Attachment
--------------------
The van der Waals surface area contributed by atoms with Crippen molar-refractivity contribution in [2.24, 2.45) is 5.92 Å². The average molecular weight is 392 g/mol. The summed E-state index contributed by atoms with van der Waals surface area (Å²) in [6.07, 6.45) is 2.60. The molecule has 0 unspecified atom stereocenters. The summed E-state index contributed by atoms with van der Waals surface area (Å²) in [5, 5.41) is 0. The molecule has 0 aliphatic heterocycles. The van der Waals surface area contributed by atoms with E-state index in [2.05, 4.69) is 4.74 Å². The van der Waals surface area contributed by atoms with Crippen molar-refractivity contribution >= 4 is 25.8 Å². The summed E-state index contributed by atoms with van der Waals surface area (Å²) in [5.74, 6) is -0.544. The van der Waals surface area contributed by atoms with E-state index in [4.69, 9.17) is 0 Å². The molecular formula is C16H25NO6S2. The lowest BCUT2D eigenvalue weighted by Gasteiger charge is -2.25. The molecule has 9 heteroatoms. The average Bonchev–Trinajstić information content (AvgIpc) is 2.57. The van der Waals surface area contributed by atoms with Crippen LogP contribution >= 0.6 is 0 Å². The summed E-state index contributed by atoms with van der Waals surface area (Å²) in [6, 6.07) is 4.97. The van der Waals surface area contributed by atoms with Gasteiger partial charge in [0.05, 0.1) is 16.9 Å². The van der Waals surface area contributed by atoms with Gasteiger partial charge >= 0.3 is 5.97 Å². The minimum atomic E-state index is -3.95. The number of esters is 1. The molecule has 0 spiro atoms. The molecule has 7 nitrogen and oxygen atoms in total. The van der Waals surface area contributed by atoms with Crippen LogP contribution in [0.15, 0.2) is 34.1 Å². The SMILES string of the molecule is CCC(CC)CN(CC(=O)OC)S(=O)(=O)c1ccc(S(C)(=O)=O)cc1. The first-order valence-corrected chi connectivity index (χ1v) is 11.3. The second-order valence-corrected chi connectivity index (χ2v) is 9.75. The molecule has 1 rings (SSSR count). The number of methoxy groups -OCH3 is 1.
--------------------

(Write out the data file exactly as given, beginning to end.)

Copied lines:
The van der Waals surface area contributed by atoms with Crippen molar-refractivity contribution in [2.24, 2.45) is 5.92 Å². The average molecular weight is 392 g/mol. The summed E-state index contributed by atoms with van der Waals surface area (Å²) in [6.07, 6.45) is 2.60. The molecule has 0 unspecified atom stereocenters. The summed E-state index contributed by atoms with van der Waals surface area (Å²) in [5, 5.41) is 0. The molecule has 0 aliphatic heterocycles. The van der Waals surface area contributed by atoms with E-state index in [2.05, 4.69) is 4.74 Å². The van der Waals surface area contributed by atoms with Crippen molar-refractivity contribution >= 4 is 25.8 Å². The summed E-state index contributed by atoms with van der Waals surface area (Å²) in [5.74, 6) is -0.544. The van der Waals surface area contributed by atoms with E-state index in [4.69, 9.17) is 0 Å². The molecular formula is C16H25NO6S2. The lowest BCUT2D eigenvalue weighted by Gasteiger charge is -2.25. The molecule has 9 heteroatoms. The average Bonchev–Trinajstić information content (AvgIpc) is 2.57. The van der Waals surface area contributed by atoms with Crippen LogP contribution >= 0.6 is 0 Å². The summed E-state index contributed by atoms with van der Waals surface area (Å²) in [6, 6.07) is 4.97. The van der Waals surface area contributed by atoms with Gasteiger partial charge in [0.05, 0.1) is 16.9 Å². The van der Waals surface area contributed by atoms with Gasteiger partial charge >= 0.3 is 5.97 Å². The minimum atomic E-state index is -3.95. The number of esters is 1. The molecule has 0 spiro atoms. The molecule has 7 nitrogen and oxygen atoms in total. The van der Waals surface area contributed by atoms with Crippen LogP contribution in [0.15, 0.2) is 34.1 Å². The SMILES string of the molecule is CCC(CC)CN(CC(=O)OC)S(=O)(=O)c1ccc(S(C)(=O)=O)cc1. The first-order valence-corrected chi connectivity index (χ1v) is 11.3. The second-order valence-corrected chi connectivity index (χ2v) is 9.75. The molecule has 1 rings (SSSR count). The number of methoxy groups -OCH3 is 1.